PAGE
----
Scotland Reopens Lockerbie Bombing Investigation
October 25, 2009
(ChattahBox)—The Sunday Telegraph is reporting this morning that Scotland authorities are reexamining the evidence in the Lockerbie bombing investigation, including a new analysis of forensic evidence. The reopening of the case apparently has been ongoing, since convicted bomber Abdelbaset Ali Mohmed al-Megrahi dropped his appeal and was allowed to return home to Libya to die.
Questions about Megrahi’s co-conspirators have plagued Megrahi’s conviction for the mass murder of 270 people. The victims’ families believe Megrahi could not have managed the Lockerbie bombing alone. Additionally, the convicted bomber has maintained his innocence, leaving others to wonder if Megrahi was a scapegoat for another group of shadowy terrorists responsible for the bombing.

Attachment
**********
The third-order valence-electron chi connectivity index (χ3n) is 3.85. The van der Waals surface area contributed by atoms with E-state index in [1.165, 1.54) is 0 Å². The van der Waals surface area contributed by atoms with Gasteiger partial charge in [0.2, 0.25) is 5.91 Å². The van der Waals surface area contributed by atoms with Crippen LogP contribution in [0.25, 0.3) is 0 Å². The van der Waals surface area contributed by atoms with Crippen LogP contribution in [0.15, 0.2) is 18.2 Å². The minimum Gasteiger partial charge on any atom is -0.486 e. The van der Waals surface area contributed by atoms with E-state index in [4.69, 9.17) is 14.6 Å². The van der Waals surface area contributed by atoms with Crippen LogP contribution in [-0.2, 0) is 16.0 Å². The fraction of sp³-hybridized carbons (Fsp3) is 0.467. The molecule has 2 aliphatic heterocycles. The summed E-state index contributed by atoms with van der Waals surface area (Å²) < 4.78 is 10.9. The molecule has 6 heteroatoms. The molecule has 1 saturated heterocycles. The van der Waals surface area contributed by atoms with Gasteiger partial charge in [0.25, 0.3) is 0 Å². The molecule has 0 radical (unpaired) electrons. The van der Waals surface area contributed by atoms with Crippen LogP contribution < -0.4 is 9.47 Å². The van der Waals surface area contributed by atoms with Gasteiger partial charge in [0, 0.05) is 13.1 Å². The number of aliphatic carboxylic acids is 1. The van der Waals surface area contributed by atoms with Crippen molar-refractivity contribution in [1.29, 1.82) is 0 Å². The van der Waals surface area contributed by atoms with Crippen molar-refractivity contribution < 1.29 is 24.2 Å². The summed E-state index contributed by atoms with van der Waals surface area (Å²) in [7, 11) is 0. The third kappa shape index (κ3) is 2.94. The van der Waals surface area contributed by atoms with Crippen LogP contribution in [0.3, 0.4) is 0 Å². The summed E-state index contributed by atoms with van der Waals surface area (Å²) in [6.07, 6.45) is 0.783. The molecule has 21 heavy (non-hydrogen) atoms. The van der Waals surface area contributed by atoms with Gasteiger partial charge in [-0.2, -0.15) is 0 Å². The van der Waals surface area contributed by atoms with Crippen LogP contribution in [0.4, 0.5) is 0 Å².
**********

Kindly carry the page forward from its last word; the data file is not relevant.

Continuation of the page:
In light of all these questions, the families of the British bombing victims have demanded that Prime Minister Gordon Brown also launch an inquiry into the bombing.
The Scotland inquiry is headed by Detective Chief Inspector Michael Dalgleish, who was part of the original investigation against Megrahi. In an email sent to British families informing them of the new investigation, it’s made clear that authorities plan to reexamine every piece of evidence and expand other lines of investigation.
The email was sent by Lindsey Miller, a senior Procurator Fiscal:
“Throughout the investigation we have, at various times, taken stock of the evidence as a whole with a view to identifying further lines of inquiry that can be pursued. Now that the appeal proceedings are at an end a further review of the case is under way and several potential lines of inquiry, both through a ‘desktop’ (paper) exercise and consultation with forensic science colleagues are being considered. You will of course appreciate that it would not be appropriate for me to elaborate on these lines but please be assured that this is not simply paying lip service to the idea of an ‘open case.’”
The relatives of the victims of the Pan Am flight 103, that exploded in the air in Lockerbie, Scotland are encouraged by the new investigation, which may once and for all, answer many of the lingering doubts about the case.